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New Survey Outlines Increase in Employee Health Contributions

The economic downturn is being reflected through an annual increase in the amount of money workers are paying for family health coverage, according to a new survey conducted by the Kaiser Family Foundation and the Health Research and Educational Trust.  Specifically, the annual amount employees are contributing for this coverage has increased 14%, or $482 dollars above last year.

This increase is occurring despite the fact that total premiums for coverage have only risen 3% from last year.  Conversely, employer contributions show no increase, clearly reflecting a shift in how much employers vs. employees are paying for coverage.

This jump continues a trend that began in 2005; since then, employee contributions to premiums have risen 47%, while premiums on the whole increased 27%.  In contrast, wages have increased 18%, while inflation has climbed 12%.

In a press release, Kaiser President and CEO Drew Altman, Ph.D  surmises that because of economic difficulty, employers have been continually shifting health insurance expenses to workers through premiums and deductibles.  He adds, “This may be helping to stem the rapid rise in premiums that we saw in the early 2000s, but it also means employer coverage is less comprehensive.  From a consumer perspective, the cost of health insurance just keeps going up faster than wages.”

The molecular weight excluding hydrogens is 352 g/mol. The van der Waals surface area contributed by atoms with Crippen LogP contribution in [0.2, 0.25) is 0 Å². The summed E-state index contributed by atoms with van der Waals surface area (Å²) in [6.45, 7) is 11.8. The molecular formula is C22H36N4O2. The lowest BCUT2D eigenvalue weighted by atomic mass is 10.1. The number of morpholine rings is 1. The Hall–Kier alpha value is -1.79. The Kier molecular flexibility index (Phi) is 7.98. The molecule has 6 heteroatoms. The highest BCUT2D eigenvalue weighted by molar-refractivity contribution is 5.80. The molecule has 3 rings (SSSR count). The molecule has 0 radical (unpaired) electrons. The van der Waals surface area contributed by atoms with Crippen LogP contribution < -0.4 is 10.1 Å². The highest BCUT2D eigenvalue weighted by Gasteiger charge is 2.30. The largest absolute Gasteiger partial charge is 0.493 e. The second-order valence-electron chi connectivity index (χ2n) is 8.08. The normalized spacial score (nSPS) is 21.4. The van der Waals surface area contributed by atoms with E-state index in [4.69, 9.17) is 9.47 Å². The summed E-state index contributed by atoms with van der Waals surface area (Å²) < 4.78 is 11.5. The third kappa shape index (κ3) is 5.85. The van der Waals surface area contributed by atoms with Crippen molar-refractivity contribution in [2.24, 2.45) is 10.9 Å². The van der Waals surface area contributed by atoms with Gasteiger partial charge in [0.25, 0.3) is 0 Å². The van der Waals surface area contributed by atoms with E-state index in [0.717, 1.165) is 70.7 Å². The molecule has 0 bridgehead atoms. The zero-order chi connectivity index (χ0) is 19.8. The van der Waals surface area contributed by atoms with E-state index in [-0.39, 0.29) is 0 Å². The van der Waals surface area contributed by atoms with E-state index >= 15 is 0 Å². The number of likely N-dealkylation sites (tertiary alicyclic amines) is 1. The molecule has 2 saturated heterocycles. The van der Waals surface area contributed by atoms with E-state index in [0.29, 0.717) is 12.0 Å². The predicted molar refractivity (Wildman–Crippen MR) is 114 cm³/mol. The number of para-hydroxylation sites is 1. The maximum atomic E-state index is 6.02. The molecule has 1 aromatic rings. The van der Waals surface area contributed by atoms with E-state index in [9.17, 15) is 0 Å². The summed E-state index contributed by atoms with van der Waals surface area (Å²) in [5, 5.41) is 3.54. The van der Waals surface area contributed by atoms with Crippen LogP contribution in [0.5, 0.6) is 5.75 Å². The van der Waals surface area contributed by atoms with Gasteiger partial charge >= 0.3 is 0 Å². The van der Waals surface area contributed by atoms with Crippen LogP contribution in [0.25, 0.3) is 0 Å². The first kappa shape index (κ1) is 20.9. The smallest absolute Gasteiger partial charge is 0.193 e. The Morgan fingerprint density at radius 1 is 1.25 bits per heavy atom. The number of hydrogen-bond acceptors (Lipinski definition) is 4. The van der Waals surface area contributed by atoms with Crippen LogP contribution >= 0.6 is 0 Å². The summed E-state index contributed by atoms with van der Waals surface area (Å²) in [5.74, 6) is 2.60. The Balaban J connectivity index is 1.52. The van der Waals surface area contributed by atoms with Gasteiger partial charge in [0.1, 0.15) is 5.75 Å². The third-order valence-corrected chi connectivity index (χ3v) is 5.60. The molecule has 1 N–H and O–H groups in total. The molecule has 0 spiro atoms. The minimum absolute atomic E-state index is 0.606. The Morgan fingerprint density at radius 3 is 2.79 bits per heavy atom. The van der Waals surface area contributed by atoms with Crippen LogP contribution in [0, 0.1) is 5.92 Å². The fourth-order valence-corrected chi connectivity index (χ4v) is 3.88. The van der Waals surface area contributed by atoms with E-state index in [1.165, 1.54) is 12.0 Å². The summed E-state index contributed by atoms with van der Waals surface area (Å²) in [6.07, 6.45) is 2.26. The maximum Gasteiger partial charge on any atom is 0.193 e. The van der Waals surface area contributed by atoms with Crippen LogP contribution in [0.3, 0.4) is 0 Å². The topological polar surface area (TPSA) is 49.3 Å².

The survey finds that 30% of employers reduced their benefits package or increased expense sharing; 23% reported increasing the amount employees must contribute to receive coverage.

Following are more health insurance statistics garnered from the survey:

*Worker-only (single coverage) benefits increased by 5% in 2010
*For those covered workers who pay a co-payment for doctor visits, there was a slight increase the co-payment fee:  from $20-$22 for primary care and from $28-$31 for specialty care
*Mental health care benefits on average increased.  Of firms with more than 50 employees, 31% dropped overage limits due to the 2008 Mental Health Parity and Addiction Equity Act.
*Of employers offering wellness benefits, 74% offer one or more of the following wellness programs: gym membership, smoking cessation program, nutrition classes, online healthy living resources,  on-site exercise facilities, weight lost program, etc.

The current survey was conducted between January and May of 2010; for the research the Kaiser Family Foundation and HRET randomly selected 3,143 non-federal public and private firms with 3 or more employed workers.

Of the selected firms, 2,046 responded to the full survey; 1.097 responded to a single question regarding coverage.